Microsoft Office Tutorials and References
In Depth Information
Track task s
6
IN THIS CHAPTER, YOU WILL LEARN HOW TO
Create tasks.
Update tasks.
Remove tasks and lagged items from task lists.
Manage task assignments.
Display different views of tasks.
Many people keep one or more task lists going at all times, listing things to do, things to
buy, people to call, and other tasks. You might cross off tasks as you complete them,
transfer unfinished tasks to other lists, create multiple lists for multiple purposes, or follow a
specialized system designed by an efficiency expert. You probably write these task lists on
pieces of paper, even though you’ve undoubtedly experienced the pitfalls of that age-old
system. Paper crumples and tears, and paper lists have a special knack for getting lost. If
you have a smartphone, you might use one of the many built-in note-taking apps to keep
the list in electronic format on your phone, but then you also have to keep it up to date.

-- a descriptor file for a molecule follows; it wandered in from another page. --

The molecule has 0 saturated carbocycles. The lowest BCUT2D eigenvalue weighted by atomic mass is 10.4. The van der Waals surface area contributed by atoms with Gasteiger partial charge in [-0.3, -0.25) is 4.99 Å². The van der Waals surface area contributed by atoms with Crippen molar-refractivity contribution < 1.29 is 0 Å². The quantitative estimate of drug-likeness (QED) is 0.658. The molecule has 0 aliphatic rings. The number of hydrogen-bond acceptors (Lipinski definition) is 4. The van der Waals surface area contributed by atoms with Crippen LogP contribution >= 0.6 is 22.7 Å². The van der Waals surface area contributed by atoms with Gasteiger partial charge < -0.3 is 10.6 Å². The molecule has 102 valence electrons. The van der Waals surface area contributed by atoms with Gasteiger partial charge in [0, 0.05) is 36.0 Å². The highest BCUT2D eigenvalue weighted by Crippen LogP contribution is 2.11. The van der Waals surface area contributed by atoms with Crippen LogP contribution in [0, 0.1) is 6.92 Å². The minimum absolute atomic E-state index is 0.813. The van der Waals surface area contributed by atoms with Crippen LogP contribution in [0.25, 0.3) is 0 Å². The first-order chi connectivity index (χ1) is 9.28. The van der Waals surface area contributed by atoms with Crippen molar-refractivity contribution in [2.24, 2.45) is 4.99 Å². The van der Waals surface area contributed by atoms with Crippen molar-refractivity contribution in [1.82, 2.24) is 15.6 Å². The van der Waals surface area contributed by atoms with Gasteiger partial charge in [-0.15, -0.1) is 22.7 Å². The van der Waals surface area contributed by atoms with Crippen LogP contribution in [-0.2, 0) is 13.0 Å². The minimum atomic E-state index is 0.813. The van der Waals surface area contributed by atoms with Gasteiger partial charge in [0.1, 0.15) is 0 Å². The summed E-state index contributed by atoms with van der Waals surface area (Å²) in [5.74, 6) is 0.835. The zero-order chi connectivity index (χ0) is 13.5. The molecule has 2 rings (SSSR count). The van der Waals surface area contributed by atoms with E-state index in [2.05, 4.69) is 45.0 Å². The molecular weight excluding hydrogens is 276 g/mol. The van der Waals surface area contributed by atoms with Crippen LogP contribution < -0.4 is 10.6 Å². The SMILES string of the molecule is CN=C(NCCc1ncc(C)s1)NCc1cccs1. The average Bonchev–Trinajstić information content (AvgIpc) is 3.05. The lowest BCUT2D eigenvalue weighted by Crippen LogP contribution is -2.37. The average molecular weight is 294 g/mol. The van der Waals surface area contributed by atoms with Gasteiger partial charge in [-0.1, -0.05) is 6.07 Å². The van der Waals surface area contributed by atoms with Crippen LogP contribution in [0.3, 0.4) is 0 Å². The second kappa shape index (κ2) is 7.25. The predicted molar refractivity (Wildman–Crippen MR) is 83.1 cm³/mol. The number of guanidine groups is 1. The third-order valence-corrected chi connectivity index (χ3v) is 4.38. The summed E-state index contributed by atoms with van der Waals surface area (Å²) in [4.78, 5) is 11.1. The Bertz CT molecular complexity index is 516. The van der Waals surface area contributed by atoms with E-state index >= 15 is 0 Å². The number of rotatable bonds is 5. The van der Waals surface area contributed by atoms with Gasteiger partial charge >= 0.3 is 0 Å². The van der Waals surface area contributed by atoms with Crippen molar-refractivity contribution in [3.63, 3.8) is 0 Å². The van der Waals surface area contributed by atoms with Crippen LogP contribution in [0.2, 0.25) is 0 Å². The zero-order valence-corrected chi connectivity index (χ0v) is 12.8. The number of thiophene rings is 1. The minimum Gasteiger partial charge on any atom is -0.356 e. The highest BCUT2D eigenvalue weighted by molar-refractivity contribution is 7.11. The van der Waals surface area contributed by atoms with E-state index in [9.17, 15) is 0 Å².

If you use Microsoft Outlook 2013 on a daily basis, you might find it far easier to use the
built-in task-tracking functionality. You can add tasks, lag messages for follow-up, assign
due dates, receive reminders, and mark tasks as complete when you finish them. You can
even assign tasks to other people, and if those people use Outlook, you can view their
progress on assigned tasks as they track progress milestones.
You can view the task list associated with your default email account in several locations
within Outlook, including the Tasks module, the Tasks peek, the Daily Task List that appears
in selected calendar views, and the Outlook Today page. You can create and view additional
task lists as well. For example, you might want to keep a business-related task list and a
personal task list, or an individual task list and a shared task list.
 
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